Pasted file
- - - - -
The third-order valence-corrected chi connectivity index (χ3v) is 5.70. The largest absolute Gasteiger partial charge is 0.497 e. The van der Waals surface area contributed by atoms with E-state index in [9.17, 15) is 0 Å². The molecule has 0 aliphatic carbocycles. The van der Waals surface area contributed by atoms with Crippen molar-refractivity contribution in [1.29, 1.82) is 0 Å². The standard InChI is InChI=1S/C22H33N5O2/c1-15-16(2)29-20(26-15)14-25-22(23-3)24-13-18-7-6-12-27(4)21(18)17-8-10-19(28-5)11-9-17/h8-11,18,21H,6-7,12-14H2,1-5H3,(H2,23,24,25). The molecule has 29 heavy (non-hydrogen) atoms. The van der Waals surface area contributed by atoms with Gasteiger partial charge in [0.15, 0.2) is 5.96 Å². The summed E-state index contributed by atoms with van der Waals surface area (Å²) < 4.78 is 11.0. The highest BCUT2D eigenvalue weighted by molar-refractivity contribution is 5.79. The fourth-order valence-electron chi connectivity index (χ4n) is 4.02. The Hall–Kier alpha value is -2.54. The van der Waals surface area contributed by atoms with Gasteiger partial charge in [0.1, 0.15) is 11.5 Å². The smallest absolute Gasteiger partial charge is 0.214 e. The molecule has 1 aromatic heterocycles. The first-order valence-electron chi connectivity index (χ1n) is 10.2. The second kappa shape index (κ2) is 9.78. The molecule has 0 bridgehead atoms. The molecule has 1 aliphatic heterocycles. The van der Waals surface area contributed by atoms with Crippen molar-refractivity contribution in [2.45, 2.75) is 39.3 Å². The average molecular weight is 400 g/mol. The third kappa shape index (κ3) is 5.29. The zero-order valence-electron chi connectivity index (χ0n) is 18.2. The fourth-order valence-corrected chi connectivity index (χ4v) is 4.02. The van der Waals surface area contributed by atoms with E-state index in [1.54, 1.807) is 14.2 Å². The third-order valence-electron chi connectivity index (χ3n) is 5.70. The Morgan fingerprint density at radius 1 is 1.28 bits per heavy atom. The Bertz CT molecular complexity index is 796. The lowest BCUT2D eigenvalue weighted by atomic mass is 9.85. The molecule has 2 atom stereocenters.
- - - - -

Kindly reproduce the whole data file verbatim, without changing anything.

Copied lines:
The third-order valence-corrected chi connectivity index (χ3v) is 5.70. The largest absolute Gasteiger partial charge is 0.497 e. The van der Waals surface area contributed by atoms with E-state index in [9.17, 15) is 0 Å². The molecule has 0 aliphatic carbocycles. The van der Waals surface area contributed by atoms with Crippen molar-refractivity contribution in [1.29, 1.82) is 0 Å². The standard InChI is InChI=1S/C22H33N5O2/c1-15-16(2)29-20(26-15)14-25-22(23-3)24-13-18-7-6-12-27(4)21(18)17-8-10-19(28-5)11-9-17/h8-11,18,21H,6-7,12-14H2,1-5H3,(H2,23,24,25). The molecule has 29 heavy (non-hydrogen) atoms. The van der Waals surface area contributed by atoms with Gasteiger partial charge in [0.15, 0.2) is 5.96 Å². The summed E-state index contributed by atoms with van der Waals surface area (Å²) < 4.78 is 11.0. The highest BCUT2D eigenvalue weighted by molar-refractivity contribution is 5.79. The fourth-order valence-electron chi connectivity index (χ4n) is 4.02. The Hall–Kier alpha value is -2.54. The van der Waals surface area contributed by atoms with Gasteiger partial charge in [0.1, 0.15) is 11.5 Å². The smallest absolute Gasteiger partial charge is 0.214 e. The molecule has 1 aromatic heterocycles. The first-order valence-electron chi connectivity index (χ1n) is 10.2. The second kappa shape index (κ2) is 9.78. The molecule has 0 bridgehead atoms. The molecule has 1 aliphatic heterocycles. The van der Waals surface area contributed by atoms with Crippen molar-refractivity contribution in [2.45, 2.75) is 39.3 Å². The average molecular weight is 400 g/mol. The third kappa shape index (κ3) is 5.29. The zero-order valence-electron chi connectivity index (χ0n) is 18.2. The fourth-order valence-corrected chi connectivity index (χ4v) is 4.02. The van der Waals surface area contributed by atoms with E-state index in [1.54, 1.807) is 14.2 Å². The third-order valence-electron chi connectivity index (χ3n) is 5.70. The Morgan fingerprint density at radius 1 is 1.28 bits per heavy atom. The Bertz CT molecular complexity index is 796. The lowest BCUT2D eigenvalue weighted by atomic mass is 9.85. The molecule has 2 atom stereocenters.